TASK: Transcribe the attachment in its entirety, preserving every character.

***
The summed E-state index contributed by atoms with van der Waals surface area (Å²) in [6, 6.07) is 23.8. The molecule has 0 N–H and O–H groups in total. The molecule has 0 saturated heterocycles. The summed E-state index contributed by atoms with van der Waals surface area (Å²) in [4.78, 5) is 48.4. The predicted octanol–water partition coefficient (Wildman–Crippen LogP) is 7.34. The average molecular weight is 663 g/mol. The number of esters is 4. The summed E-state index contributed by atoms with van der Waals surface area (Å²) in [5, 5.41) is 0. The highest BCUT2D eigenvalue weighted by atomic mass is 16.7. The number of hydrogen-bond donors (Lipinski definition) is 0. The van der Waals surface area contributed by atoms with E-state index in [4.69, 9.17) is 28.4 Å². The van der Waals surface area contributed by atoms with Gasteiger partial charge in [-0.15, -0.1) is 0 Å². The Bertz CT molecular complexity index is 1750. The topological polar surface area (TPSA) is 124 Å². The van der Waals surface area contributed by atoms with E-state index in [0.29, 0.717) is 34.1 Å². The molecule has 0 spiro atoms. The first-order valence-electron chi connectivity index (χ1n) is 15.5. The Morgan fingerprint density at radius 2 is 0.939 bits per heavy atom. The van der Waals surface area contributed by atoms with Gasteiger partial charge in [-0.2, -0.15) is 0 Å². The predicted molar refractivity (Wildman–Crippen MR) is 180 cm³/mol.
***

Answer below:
The summed E-state index contributed by atoms with van der Waals surface area (Å²) in [6, 6.07) is 23.8. The molecule has 0 N–H and O–H groups in total. The molecule has 0 saturated heterocycles. The summed E-state index contributed by atoms with van der Waals surface area (Å²) in [4.78, 5) is 48.4. The predicted octanol–water partition coefficient (Wildman–Crippen LogP) is 7.34. The average molecular weight is 663 g/mol. The number of esters is 4. The summed E-state index contributed by atoms with van der Waals surface area (Å²) in [5, 5.41) is 0. The highest BCUT2D eigenvalue weighted by atomic mass is 16.7. The number of hydrogen-bond donors (Lipinski definition) is 0. The van der Waals surface area contributed by atoms with E-state index in [4.69, 9.17) is 28.4 Å². The van der Waals surface area contributed by atoms with Gasteiger partial charge in [-0.15, -0.1) is 0 Å². The Bertz CT molecular complexity index is 1750. The topological polar surface area (TPSA) is 124 Å². The van der Waals surface area contributed by atoms with E-state index in [0.29, 0.717) is 34.1 Å². The molecule has 0 spiro atoms. The first-order valence-electron chi connectivity index (χ1n) is 15.5. The Morgan fingerprint density at radius 2 is 0.939 bits per heavy atom. The van der Waals surface area contributed by atoms with Gasteiger partial charge in [-0.2, -0.15) is 0 Å². The predicted molar refractivity (Wildman–Crippen MR) is 180 cm³/mol.